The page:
Join us for an evening with Oisín Curran, winner of the 2018 Thomas Raddall Atlantic Fiction Award for his novel, Blood Fable.
The Raddall Award, first presented in 1991, was established with an endowment by Thomas Head Raddall. With ongoing support from the Raddall family, this award honours the work of fiction writers in the Atlantic region and, as the original benefactor envisioned, provides “the gift of time and peace of mind” so essential to the creation of new work. (Source: WFNS website) It is the largest literary prize awarded in Atlantic Canada.
“Oisín Curran’s Blood Fable is an adventure for the heart and soul.” —Johanna Skibsrud, winner of the Scotiabank Giller Prize
⇒Thursday, March 7, 7 p.m.
⇒Writers’ Federation of Nova Scotia atrium, 1113 Marginal Road, Halifax
Presented by the Dalhousie Libraries and the Writers’ Federation of Nova Scotia.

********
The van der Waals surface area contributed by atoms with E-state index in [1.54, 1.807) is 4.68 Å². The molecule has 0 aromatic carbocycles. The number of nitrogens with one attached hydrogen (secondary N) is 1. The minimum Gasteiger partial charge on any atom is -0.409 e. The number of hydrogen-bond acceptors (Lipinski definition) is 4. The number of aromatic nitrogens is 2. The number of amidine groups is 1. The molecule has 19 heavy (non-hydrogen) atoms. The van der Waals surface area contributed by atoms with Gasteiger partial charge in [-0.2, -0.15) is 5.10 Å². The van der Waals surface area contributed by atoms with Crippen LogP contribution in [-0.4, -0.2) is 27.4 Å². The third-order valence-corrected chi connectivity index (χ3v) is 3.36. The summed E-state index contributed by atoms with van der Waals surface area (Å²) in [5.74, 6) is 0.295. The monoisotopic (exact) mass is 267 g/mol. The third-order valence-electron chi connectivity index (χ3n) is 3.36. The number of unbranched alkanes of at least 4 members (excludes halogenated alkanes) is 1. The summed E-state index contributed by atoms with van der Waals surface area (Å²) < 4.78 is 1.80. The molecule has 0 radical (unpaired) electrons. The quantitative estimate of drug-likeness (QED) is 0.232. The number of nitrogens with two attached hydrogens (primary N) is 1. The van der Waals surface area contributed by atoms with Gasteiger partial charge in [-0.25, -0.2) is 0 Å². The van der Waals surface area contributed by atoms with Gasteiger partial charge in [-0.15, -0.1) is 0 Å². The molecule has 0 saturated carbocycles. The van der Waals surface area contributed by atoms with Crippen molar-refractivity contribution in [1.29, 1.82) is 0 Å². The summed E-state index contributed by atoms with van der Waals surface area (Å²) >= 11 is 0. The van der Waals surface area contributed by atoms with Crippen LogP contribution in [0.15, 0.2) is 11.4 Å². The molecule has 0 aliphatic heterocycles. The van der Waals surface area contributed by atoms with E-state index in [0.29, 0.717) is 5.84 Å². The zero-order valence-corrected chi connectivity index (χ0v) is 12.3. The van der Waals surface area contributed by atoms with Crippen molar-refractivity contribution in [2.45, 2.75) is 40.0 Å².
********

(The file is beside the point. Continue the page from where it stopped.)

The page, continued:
About Oisín Curran:
Oisín has an MFA in Creative Writing from Brown University where he led fiction-writing workshops for undergraduates at the beginner and intermediate levels. He has also taught screenwriting at the University of Maine at Orono. Recently he’s led fiction workshops in Cape Breton and Maine. In addition to Blood Fable, Oisín has published a novel called Mopus (2008). (Source: WFNS website)
About Blood Fable:
Maine, 1980. A utopian community is on the verge of collapse. The charismatic leader’s authority teeters as his followers come to realize they’ve been exploited for too long. To make matters worse, the eleven-year-old son of one adherent learns that his mother has cancer.
Taking refuge in his imagination, the boy begins to speak of another time and place. His parents believe he is remembering his own life before birth. This memory, a story within the story of Blood Fable, is an epic tale about the search for a lost city refracted through the lens of the adventures the boy loves to read. But strangely, as the world around them falls apart, he and his parents find that his story seems to foretell the events unfolding in their present lives.